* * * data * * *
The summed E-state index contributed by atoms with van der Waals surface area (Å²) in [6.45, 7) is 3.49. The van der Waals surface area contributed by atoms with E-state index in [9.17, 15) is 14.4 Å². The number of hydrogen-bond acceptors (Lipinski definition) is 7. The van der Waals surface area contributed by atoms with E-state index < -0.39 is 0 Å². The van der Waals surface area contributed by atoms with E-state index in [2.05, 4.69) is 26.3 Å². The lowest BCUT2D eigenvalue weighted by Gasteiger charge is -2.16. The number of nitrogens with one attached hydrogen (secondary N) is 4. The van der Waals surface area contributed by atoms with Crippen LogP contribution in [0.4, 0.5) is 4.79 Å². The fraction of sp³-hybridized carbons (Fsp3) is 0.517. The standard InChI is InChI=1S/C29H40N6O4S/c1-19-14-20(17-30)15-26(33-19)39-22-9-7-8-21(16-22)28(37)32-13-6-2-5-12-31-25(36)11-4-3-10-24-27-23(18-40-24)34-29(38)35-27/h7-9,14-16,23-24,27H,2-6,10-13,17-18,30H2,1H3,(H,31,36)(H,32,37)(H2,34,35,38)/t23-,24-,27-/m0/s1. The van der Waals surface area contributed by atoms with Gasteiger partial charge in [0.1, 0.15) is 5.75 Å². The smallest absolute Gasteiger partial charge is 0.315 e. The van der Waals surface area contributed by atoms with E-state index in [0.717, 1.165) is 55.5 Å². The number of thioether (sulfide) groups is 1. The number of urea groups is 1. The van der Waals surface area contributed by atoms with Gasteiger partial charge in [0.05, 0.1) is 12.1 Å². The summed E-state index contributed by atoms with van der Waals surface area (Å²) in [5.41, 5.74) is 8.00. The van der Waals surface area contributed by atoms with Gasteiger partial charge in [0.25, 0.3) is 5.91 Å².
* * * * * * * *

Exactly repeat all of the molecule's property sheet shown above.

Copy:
The summed E-state index contributed by atoms with van der Waals surface area (Å²) in [6.45, 7) is 3.49. The van der Waals surface area contributed by atoms with E-state index in [9.17, 15) is 14.4 Å². The number of hydrogen-bond acceptors (Lipinski definition) is 7. The van der Waals surface area contributed by atoms with E-state index < -0.39 is 0 Å². The van der Waals surface area contributed by atoms with E-state index in [2.05, 4.69) is 26.3 Å². The lowest BCUT2D eigenvalue weighted by Gasteiger charge is -2.16. The number of nitrogens with one attached hydrogen (secondary N) is 4. The van der Waals surface area contributed by atoms with Crippen LogP contribution in [0.4, 0.5) is 4.79 Å². The fraction of sp³-hybridized carbons (Fsp3) is 0.517. The standard InChI is InChI=1S/C29H40N6O4S/c1-19-14-20(17-30)15-26(33-19)39-22-9-7-8-21(16-22)28(37)32-13-6-2-5-12-31-25(36)11-4-3-10-24-27-23(18-40-24)34-29(38)35-27/h7-9,14-16,23-24,27H,2-6,10-13,17-18,30H2,1H3,(H,31,36)(H,32,37)(H2,34,35,38)/t23-,24-,27-/m0/s1. The van der Waals surface area contributed by atoms with Gasteiger partial charge in [0.1, 0.15) is 5.75 Å². The smallest absolute Gasteiger partial charge is 0.315 e. The van der Waals surface area contributed by atoms with E-state index in [0.717, 1.165) is 55.5 Å². The number of thioether (sulfide) groups is 1. The number of urea groups is 1. The van der Waals surface area contributed by atoms with Gasteiger partial charge in [0.05, 0.1) is 12.1 Å². The summed E-state index contributed by atoms with van der Waals surface area (Å²) in [5.41, 5.74) is 8.00. The van der Waals surface area contributed by atoms with Gasteiger partial charge in [0.25, 0.3) is 5.91 Å².